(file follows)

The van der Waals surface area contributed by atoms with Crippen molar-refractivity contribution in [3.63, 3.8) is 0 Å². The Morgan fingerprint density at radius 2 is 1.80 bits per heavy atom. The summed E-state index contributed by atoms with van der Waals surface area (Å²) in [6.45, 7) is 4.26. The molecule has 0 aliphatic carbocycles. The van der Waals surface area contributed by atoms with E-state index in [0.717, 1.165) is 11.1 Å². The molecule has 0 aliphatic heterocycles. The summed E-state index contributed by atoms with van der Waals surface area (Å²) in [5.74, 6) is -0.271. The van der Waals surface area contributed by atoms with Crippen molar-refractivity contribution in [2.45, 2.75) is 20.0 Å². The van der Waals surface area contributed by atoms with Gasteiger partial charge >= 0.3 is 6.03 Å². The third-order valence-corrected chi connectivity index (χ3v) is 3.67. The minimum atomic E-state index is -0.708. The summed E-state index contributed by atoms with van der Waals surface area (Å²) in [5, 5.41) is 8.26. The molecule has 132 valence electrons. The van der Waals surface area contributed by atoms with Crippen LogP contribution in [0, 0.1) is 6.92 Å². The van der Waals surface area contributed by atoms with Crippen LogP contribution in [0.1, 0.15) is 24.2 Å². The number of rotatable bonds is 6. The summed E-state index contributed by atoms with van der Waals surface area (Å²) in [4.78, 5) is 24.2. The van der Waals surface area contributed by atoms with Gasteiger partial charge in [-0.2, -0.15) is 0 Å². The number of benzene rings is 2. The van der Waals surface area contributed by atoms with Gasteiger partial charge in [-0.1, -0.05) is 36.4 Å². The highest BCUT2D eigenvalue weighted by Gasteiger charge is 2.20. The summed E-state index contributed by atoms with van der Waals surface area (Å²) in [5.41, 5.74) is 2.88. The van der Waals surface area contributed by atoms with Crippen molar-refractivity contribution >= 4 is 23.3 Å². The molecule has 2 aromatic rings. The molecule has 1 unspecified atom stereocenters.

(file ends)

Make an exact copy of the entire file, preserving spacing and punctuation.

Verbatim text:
The van der Waals surface area contributed by atoms with Crippen molar-refractivity contribution in [3.63, 3.8) is 0 Å². The Morgan fingerprint density at radius 2 is 1.80 bits per heavy atom. The summed E-state index contributed by atoms with van der Waals surface area (Å²) in [6.45, 7) is 4.26. The molecule has 0 aliphatic carbocycles. The van der Waals surface area contributed by atoms with E-state index in [0.717, 1.165) is 11.1 Å². The molecule has 0 aliphatic heterocycles. The summed E-state index contributed by atoms with van der Waals surface area (Å²) in [5.74, 6) is -0.271. The van der Waals surface area contributed by atoms with Crippen molar-refractivity contribution in [2.45, 2.75) is 20.0 Å². The van der Waals surface area contributed by atoms with Gasteiger partial charge >= 0.3 is 6.03 Å². The third-order valence-corrected chi connectivity index (χ3v) is 3.67. The minimum atomic E-state index is -0.708. The summed E-state index contributed by atoms with van der Waals surface area (Å²) in [5, 5.41) is 8.26. The molecule has 132 valence electrons. The van der Waals surface area contributed by atoms with Crippen LogP contribution in [0, 0.1) is 6.92 Å². The van der Waals surface area contributed by atoms with Crippen LogP contribution in [0.1, 0.15) is 24.2 Å². The number of rotatable bonds is 6. The summed E-state index contributed by atoms with van der Waals surface area (Å²) in [4.78, 5) is 24.2. The van der Waals surface area contributed by atoms with Gasteiger partial charge in [-0.2, -0.15) is 0 Å². The number of benzene rings is 2. The van der Waals surface area contributed by atoms with Gasteiger partial charge in [-0.1, -0.05) is 36.4 Å². The highest BCUT2D eigenvalue weighted by Gasteiger charge is 2.20. The summed E-state index contributed by atoms with van der Waals surface area (Å²) in [5.41, 5.74) is 2.88. The van der Waals surface area contributed by atoms with Crippen molar-refractivity contribution >= 4 is 23.3 Å². The molecule has 2 aromatic rings. The molecule has 1 unspecified atom stereocenters.